gan-Ontarlo loop this year and is evi
dently on the baseball path leading up.
During the early part of the seuson,
Noonon suffered an attack of diphtheria
and had trouble getting started, but
when be did climb into barneys he made
up for lost time.
The story of his seventeen strike out
opener Is old by this time.
Out of six games pitched, Johnny has
allowed only thirty seven hits and
turned In four victories.
Noonan took his leave from Bay City
last week after coming to the conclu
sion that he and the manager could not
agree. Now Bay City has entered into
an agreement whereby It will get
another plti-her and a cash consideration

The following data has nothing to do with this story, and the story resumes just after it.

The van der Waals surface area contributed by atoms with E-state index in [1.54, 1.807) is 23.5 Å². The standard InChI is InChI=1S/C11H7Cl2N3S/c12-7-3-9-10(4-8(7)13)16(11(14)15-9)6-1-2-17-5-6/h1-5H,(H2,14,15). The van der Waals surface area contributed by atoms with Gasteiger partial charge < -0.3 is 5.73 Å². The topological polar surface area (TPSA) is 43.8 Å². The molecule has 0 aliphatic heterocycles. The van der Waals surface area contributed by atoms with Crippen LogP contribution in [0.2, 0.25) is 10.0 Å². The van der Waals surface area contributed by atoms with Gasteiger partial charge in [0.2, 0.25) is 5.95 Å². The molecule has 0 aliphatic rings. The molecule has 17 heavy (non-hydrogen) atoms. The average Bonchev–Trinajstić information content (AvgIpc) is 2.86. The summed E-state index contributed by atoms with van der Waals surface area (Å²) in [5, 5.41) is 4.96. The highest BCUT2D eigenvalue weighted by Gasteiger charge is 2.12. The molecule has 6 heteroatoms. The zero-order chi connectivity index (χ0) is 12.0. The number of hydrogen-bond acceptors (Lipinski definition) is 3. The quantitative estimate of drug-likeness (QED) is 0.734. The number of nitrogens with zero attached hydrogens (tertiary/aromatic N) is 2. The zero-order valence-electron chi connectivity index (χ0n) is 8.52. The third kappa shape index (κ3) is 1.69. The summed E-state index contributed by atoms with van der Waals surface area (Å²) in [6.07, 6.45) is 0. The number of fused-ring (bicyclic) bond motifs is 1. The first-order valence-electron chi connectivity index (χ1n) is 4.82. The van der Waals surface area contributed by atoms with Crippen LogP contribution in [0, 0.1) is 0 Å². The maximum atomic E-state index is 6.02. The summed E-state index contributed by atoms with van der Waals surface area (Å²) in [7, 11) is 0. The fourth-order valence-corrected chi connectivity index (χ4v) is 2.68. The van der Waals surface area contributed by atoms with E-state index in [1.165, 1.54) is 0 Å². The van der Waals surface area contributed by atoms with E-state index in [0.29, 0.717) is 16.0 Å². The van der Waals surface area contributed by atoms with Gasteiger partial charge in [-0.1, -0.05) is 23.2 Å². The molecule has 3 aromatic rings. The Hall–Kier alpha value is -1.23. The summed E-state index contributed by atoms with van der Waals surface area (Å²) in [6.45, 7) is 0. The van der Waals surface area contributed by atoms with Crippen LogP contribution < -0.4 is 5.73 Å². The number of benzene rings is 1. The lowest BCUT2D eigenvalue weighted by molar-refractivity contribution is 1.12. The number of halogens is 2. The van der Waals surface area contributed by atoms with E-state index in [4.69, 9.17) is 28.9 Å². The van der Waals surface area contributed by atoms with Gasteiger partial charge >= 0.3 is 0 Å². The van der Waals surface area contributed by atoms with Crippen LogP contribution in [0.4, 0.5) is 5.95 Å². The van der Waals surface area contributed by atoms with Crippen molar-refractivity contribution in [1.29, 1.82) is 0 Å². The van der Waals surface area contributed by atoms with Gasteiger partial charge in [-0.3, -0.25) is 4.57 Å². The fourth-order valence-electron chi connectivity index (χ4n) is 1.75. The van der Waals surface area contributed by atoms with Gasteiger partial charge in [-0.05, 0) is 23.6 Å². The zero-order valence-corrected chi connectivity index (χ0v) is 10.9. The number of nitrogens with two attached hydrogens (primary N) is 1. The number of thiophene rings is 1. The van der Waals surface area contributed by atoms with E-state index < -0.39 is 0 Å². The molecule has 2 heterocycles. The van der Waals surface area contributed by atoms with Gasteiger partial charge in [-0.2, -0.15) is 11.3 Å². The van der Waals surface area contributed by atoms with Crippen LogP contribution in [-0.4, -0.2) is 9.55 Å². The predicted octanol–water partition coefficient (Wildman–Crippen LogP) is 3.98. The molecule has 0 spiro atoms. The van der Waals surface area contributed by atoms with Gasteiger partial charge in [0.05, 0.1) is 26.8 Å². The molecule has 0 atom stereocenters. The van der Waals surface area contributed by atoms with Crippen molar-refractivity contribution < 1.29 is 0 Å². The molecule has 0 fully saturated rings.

for Noonan from Hamilton, and the
local boy Is hurrying back to take up
where he left off.
Pitcher Reno Is back with his release
from the Terre-Haute club of the Three-I
league. Benny Flagler is another who
didn't have to Jump a contract to get
back to the old homestead.
The Indianapolis Trojans will play at
Crawfordsvflle Sunday and a large
crowd of fans will accompany the team
in a special car. The Trojans have been
going big this senson ami have games
scheduled with some of the best dubs
In Indiana and Ohio. They have a few
open dates and teams desiring to meet
them should address S. E. Melvin, 1437
East Raymond street.
Good pitchers wishing a tryout with
the Brooksides aro requested to report
for practice thia evening at Spades park.
The club holds a park permit for Sun
day afternoon and would like to meet
some fast city club. Address (ieorgo
Crosby. 904 North Rural street.
The Oliver A. C.’s are anxious to book